We have been constantly told this statement “Computers don’t lie”. Yes in fact Computers don’t lie, but neither does it speak the truth. A computer does what its Master programs it to do. Similarly, A model wouldn’t lie unless the Machine Learning Engineer want it to lie. Humans are filled with unconscious biases and when these are fed into Machine to Learn in the form of Data, the resulting AI model wouldn't be `fair` enough without Biases. This deck tries to introduce you to the world of Machine Learning Bias.
Machine Learning Bias
● Recognizing the Problem
● What’s Machine Learning Bias?
● Deﬁnition of “Fairness”
● Interpretable Machine Learning
What if I told you Computers can lie?
Would you believe me?
Biased-Google Translation at Work
The Problem - Samples
But Wait, Why is this concerning?
After all, This is just Google Translate
Biased-Google Photos App at Work
Perhaps, That’s just Google.
Two instances can account for the entire
Microsoft’s super-cool Teen Tweeting Bot Tay
Oops, Got it!
There, deﬁnitely, is Bias!
ML Bias - What
What’s Machine Learning Bias?
A Machine Learning Algorithm being
“unfair” with its Predictions
A Machine Learning Algorithm missing
ML Bias - (un)Fairness
No Common Consensus / Standard
deﬁnition of Fairness
ML Bias - un(Fairness)
● Group Fairness
● Individual Fairness
ML Bias - Causes
ML Bias - Causes
● Skewed sample
● Tainted examples
● Limited features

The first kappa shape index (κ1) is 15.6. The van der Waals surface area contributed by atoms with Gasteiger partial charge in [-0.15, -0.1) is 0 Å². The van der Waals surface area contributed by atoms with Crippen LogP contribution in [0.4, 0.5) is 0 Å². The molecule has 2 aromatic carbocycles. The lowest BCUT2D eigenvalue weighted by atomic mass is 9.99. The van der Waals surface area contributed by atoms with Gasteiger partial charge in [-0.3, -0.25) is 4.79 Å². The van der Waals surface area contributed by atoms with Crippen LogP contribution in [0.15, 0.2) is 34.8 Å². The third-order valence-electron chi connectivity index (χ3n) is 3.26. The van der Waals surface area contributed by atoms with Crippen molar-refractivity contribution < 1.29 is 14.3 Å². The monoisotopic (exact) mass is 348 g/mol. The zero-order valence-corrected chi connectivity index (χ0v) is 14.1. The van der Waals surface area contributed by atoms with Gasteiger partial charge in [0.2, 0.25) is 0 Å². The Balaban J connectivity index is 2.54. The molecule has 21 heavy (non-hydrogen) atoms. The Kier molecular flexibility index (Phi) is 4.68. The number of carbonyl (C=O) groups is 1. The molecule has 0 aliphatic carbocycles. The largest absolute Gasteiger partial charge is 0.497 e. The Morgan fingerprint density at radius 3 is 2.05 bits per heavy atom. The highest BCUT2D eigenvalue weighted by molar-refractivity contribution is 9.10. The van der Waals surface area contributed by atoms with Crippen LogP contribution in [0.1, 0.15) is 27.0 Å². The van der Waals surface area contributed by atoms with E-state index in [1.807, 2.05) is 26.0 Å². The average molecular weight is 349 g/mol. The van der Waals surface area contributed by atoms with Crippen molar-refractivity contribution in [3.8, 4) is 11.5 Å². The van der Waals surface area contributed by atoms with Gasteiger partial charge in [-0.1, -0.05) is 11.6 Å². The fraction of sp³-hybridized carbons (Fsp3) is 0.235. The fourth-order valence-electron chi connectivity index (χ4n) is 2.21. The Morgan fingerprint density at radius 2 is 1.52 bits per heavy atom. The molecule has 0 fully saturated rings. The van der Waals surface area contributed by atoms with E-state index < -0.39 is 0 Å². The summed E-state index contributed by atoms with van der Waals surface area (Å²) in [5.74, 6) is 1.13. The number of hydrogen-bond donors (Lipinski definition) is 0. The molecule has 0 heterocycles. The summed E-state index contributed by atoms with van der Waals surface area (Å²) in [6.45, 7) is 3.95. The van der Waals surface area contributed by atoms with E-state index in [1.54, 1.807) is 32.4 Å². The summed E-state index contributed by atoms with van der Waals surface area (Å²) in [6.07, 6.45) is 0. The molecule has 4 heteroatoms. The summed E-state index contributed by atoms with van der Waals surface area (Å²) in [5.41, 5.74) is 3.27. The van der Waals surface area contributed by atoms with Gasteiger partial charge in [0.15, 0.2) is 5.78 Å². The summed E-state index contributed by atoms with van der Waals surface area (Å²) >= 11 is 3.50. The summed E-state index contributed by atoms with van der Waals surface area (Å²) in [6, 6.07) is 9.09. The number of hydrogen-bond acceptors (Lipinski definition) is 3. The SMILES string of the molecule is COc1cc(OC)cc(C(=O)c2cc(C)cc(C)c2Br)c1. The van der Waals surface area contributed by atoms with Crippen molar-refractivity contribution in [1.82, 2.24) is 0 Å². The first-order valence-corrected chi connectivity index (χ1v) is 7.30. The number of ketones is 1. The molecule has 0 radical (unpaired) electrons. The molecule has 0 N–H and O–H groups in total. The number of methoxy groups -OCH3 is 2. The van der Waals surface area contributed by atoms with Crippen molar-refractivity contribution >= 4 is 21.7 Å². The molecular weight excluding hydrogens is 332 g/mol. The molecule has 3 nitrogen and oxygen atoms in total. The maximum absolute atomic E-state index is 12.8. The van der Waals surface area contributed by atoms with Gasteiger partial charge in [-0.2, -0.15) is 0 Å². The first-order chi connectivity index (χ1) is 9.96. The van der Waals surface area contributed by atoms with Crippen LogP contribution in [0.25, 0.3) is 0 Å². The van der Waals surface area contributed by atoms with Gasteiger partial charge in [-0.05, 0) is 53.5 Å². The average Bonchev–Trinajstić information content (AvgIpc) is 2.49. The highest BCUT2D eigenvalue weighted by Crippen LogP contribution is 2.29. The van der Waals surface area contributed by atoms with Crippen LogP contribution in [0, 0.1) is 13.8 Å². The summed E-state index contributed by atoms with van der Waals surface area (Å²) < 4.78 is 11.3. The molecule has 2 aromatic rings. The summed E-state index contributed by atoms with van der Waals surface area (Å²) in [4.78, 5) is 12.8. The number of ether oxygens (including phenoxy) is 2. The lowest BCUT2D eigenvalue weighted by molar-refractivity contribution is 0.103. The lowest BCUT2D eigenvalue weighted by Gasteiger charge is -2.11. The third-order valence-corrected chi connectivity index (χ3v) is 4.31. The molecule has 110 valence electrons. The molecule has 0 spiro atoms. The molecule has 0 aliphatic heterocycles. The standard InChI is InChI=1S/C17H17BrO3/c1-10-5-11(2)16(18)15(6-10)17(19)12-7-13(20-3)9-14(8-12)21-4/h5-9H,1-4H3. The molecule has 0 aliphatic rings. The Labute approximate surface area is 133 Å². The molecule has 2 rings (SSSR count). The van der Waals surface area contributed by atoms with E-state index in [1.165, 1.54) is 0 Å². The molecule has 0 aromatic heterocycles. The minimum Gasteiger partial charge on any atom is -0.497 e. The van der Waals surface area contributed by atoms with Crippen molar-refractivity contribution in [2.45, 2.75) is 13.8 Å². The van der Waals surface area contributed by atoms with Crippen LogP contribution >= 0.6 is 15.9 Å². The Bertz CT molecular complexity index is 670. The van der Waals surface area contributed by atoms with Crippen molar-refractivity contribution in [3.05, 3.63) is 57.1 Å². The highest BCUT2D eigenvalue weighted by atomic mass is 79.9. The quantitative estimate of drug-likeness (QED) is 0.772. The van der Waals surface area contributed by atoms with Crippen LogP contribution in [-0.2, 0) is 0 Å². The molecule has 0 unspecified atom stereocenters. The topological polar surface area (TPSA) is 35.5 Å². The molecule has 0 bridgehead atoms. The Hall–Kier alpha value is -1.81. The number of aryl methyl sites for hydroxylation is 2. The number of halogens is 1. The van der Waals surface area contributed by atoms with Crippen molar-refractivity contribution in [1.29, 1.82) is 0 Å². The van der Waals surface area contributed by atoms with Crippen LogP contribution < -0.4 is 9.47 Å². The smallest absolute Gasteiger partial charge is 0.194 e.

● Sample size disparity
ML Bias - Mitigate
Also means, Improving Fairness
ML Bias - Improving Fairness
Pre-Processing Training (Optimization) Post-Processing
Learn a New
Representation - Free
from Sensitive Variable
Yet, preserving the
Add a constraint or a
Find a proper threshold
using the original score
ML Bias - Happening
Mention of ML Fairness in Research Papers
Difﬁculties in ensuring ML Algorithm is unbiased
Today - Modelling Architecture
IML - Deﬁnition
Interpretable Machine Learning refers to methods and
models that make the behavior and predictions of
machine learning systems understandable
IML - Beneﬁts
● Fairness: Ensuring that predictions are unbiased and do not implicitly or explicitly
discriminate against protected groups. An interpretable model can tell you why it
has decided that a certain person should not get a loan, and it becomes easier for a
human to judge whether the decision is based on a learned demographic (e.g.
● Privacy: Ensuring that sensitive information in the data is protected.
● Reliability or Robustness: Ensuring that small changes in the input do not lead to
large changes in the prediction.
● Causality: Check that only causal relationships are picked up.
● Trust: It is easier for humans to trust a system that explains its decisions
compared to a black box.
Modelling Architecture - with IML
Preferred Explaining - Model Interpretation
● Doshi-Velez, Finale, and Been Kim. “Towards a rigorous science of interpretable machine learning,” no.
Ml: 1–13. http://arxiv.org/abs/1702.08608 ( 2017)